What is total knee replacement?
Total knee arthroplasty is the definitive treatment for advanced knee osteoarthritis. This procedure is usually recommended for elderly patients suffering from knee osteoarthritis and conservative treatment methods have failed. It is worth noting that the first total knee arthroplasty was performed in 1968. Since then, improvements in surgical materials and techniques have greatly increased its effectiveness. During this procedure, plastic and metal inserts are used to replace bone and cartilage in all parts of the knee. Also, the vast majority of total knee arthroplasties operate for more than 15 years and over 80% have a life expectancy of more than 20 years. At the same time, at rates of more than 90%, patients after total knee arthroplasty have:
Significant reduction in knee pain
Significant improvement in the ability to perform common activities of daily living.
How is total knee arthroplasty performed?
A standard total knee arthroplasty takes about two hours. It is usually done under a dorsal anaesthetic. An incision of about 10 cm is then made in the anterior surface of the knee. After surgery, patients stay in the hospital for 1-2 days. With the use of minimally invasive procedures and modern analgesic methods, postoperative pain is minimal. Therefore, patients are mobilized with the help of a physiotherapist a few hours after surgery. Subsequently, suture cutting is performed 15 days after surgery. In the first days after surgery, patients walk with the help of armpit bacteria or a “P” walker.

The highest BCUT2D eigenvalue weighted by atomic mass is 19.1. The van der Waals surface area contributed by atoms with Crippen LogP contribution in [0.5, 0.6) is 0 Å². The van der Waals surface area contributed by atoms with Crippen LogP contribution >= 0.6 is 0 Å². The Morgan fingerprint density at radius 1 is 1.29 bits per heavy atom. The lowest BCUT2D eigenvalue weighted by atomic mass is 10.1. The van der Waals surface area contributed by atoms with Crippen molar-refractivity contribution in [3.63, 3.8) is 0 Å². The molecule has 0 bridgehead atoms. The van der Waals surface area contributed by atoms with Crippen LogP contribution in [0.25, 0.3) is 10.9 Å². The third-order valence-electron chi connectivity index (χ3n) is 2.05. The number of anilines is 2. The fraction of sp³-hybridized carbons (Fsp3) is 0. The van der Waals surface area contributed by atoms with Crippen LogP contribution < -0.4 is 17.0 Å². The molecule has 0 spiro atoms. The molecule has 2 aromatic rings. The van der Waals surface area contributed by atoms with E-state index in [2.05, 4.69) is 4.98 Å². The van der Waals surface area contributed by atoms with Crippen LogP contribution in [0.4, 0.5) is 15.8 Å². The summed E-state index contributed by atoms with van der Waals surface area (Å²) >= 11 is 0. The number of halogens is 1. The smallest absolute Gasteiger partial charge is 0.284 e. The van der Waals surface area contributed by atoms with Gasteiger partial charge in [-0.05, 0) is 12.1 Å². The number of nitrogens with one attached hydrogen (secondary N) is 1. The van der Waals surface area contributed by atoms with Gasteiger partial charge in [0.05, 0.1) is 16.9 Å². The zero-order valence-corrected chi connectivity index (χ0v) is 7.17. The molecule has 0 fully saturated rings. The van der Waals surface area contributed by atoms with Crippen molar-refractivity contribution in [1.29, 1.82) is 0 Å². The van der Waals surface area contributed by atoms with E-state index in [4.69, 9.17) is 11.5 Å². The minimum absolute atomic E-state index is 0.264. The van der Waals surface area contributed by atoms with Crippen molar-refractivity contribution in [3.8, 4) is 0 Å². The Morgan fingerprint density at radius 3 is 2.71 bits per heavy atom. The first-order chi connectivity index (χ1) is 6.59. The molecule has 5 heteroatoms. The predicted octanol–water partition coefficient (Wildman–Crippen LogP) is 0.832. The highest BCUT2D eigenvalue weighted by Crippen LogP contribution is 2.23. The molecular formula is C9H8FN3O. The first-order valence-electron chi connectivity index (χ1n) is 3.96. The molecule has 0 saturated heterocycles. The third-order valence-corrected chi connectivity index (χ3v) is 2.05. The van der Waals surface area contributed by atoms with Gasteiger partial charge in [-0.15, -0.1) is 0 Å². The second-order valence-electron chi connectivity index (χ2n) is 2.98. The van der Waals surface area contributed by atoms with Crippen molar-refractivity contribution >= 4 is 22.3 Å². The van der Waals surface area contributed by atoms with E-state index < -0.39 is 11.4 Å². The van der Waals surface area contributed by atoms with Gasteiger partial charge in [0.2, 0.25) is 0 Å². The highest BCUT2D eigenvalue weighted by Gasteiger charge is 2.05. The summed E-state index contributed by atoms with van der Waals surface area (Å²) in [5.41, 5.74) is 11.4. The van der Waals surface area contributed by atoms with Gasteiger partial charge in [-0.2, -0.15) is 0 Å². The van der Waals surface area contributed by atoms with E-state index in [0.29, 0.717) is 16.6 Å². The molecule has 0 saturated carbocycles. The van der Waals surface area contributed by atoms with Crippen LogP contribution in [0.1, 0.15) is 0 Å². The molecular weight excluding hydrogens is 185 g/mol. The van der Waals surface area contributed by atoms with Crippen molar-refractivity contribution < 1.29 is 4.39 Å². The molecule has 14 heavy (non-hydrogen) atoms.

Postoperatively, anticoagulation should be taken for one month. Depending on the type of work, patients can return to work within 6 weeks. In addition, driving is possible at 6 weeks after surgery. It is also important to note that most patients return to sports activities, such as walking, running, swimming and cycling, within a few months.
Possible complications of the surgery
As with any surgical procedure, complications can arise and in the case of total knee arthroplasty, complications exist as a possibility. The following complications are most commonly seen:
Inflammation of the surgical wound, deep vein thrombosis
Hypersensitivity in the knee area
Loosening of the grafts.
A few words about osteoarthritis and how it is treated in the early stages
Osteoarthritis is the most common joint disease worldwide, with the knee being the most commonly affected joint. Over time, the surfaces in the knee joint can become worn down. As a result, the knee becomes painful, swollen and stiff. Occasionally, the pain becomes so severe that it wakes the patient up at night and limits daily activities. Osteoarthritis mainly affects people over 45 years of age and can lead to pain and loss of function. Initial treatment is conservative and involves taking anti-inflammatory drugs, weight loss, physiotherapy and intra-articular injections of cortisone and hyaluronic acid.
It is therefore clear that specialised knowledge is required both for the procedure and for the recovery of the patient. The orthopaedic surgeon, Dr. Antonios Pettas, has many years of experience, with a high success rate of interventions. Watch the video below of a patient’s experience with this condition and contact him for a personalized treatment and rehabilitation plan.